September 11, 2019
In a new report, the Committee to Protect Journalists (CPJ) named Turkmenistan, Iran, and Belarus as being among the ten worst countries for press censorship.
The report released on September 10 by the U.S.-based media freedom watchdog said repressive governments in these countries “use sophisticated digital censorship and surveillance alongside more traditional methods to silence independent media.”
In these ten countries, authorities ban or severely restrict independent media and intimidate journalists into silence with “imprisonment, digital and physical surveillance, and other forms of harassment,” the report said.
“Self-censorship is pervasive,” it added.
In the top three countries — Eritrea, North Korea, and Turkmenistan — the media “serves as a mouthpiece of the state, and any independent journalism is conducted from exile. The few foreign journalists permitted to enter are closely monitored,” according to CPJ.
In Turkmenistan, President Gurbanguly Berdymukhammedov “enjoys absolute control over all spheres of life…including the media, using it to promote his cult of personality,” the report said.
“All media outlets are owned or tightly controlled” by the Turkmen government, and the authorities suppress independent voices by detaining, jailing, or forcing journalists to flee the country.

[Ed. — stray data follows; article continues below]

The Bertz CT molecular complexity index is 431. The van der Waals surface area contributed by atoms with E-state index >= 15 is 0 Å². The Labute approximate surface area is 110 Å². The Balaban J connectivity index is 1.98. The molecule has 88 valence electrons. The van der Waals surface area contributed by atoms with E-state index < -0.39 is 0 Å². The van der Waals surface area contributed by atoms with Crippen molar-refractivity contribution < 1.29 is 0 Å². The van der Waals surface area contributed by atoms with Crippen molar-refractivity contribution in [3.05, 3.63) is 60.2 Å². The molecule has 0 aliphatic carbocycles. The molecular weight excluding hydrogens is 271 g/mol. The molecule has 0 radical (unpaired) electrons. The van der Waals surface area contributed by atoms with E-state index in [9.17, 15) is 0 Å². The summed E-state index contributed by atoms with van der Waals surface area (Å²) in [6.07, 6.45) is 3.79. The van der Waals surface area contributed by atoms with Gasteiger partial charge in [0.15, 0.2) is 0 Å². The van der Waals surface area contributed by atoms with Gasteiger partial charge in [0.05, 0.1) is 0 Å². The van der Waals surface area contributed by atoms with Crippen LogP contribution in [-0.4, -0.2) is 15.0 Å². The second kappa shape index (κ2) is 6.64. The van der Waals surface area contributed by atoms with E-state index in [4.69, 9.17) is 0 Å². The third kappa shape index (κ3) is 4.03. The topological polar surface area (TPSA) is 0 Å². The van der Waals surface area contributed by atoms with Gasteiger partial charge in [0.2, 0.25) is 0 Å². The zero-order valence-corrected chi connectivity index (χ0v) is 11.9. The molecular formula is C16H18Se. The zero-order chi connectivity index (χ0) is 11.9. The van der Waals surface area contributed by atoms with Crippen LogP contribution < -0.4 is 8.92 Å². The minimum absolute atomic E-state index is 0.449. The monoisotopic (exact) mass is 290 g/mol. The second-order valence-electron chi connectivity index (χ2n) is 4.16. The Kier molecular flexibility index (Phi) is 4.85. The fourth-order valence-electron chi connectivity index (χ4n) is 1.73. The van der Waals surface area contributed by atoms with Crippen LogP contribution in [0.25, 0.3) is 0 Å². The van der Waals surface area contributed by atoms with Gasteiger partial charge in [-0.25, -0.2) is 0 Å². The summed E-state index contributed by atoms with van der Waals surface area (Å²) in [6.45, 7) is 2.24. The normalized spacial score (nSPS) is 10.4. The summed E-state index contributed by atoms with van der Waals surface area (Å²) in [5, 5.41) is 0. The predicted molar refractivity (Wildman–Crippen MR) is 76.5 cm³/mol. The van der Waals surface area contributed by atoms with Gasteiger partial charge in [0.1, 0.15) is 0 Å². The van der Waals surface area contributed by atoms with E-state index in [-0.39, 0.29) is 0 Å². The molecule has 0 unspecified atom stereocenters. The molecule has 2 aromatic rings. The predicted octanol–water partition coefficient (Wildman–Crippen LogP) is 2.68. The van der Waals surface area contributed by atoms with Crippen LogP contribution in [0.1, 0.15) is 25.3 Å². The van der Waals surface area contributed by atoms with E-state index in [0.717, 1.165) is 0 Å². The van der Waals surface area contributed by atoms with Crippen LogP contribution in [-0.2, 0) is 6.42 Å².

Other countries on the list of the ten worst countries for media “use a combination of blunt tactics like harassment and arbitrary detention as well as sophisticated surveillance and targeted hacking to silence the independent press.”
Iran was cited for ” jailing and harassing journalists and their families, while also engaging in digital monitoring and censorship of the internet and social media.”
The other countries listed were Equatorial Guinea, Belarus, and Cuba.
In Belarus, authorities “exercise almost absolute control over the media; and the few independent journalists and bloggers face harassment and detentions,” the CPJ report said.
The Belarusian state “systematically targets influential media outlets and individuals, often in very public ways, arresting journalists, raiding newsrooms, and initiating criminal probes for reporting,” it added.
The group noted that its list addresses only those countries where the government tightly controls the media.
In war-ravaged countries such as Syria, Yemen, and Somalia, conditions for journalists are “extremely difficult, but not necessarily attributable solely to government censorship,” CPJ said.